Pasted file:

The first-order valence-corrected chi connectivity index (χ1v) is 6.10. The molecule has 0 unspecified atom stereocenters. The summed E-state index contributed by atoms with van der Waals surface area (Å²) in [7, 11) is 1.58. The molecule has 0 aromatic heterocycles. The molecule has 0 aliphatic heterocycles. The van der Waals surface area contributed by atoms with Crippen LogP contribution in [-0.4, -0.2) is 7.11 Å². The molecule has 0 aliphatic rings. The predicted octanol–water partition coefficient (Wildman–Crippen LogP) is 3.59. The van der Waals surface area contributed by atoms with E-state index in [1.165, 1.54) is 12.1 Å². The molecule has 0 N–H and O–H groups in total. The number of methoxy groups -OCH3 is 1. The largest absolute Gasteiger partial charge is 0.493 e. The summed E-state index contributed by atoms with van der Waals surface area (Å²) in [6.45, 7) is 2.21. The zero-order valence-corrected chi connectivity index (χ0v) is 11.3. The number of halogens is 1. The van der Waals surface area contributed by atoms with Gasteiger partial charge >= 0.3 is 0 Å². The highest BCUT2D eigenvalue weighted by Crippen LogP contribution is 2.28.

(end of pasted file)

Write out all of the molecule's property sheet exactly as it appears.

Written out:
The first-order valence-corrected chi connectivity index (χ1v) is 6.10. The molecule has 0 unspecified atom stereocenters. The summed E-state index contributed by atoms with van der Waals surface area (Å²) in [7, 11) is 1.58. The molecule has 0 aromatic heterocycles. The molecule has 0 aliphatic heterocycles. The van der Waals surface area contributed by atoms with Crippen LogP contribution in [-0.4, -0.2) is 7.11 Å². The molecule has 0 aliphatic rings. The predicted octanol–water partition coefficient (Wildman–Crippen LogP) is 3.59. The van der Waals surface area contributed by atoms with E-state index in [1.165, 1.54) is 12.1 Å². The molecule has 0 N–H and O–H groups in total. The number of methoxy groups -OCH3 is 1. The largest absolute Gasteiger partial charge is 0.493 e. The summed E-state index contributed by atoms with van der Waals surface area (Å²) in [6.45, 7) is 2.21. The zero-order valence-corrected chi connectivity index (χ0v) is 11.3. The number of halogens is 1. The van der Waals surface area contributed by atoms with Gasteiger partial charge >= 0.3 is 0 Å². The highest BCUT2D eigenvalue weighted by Crippen LogP contribution is 2.28.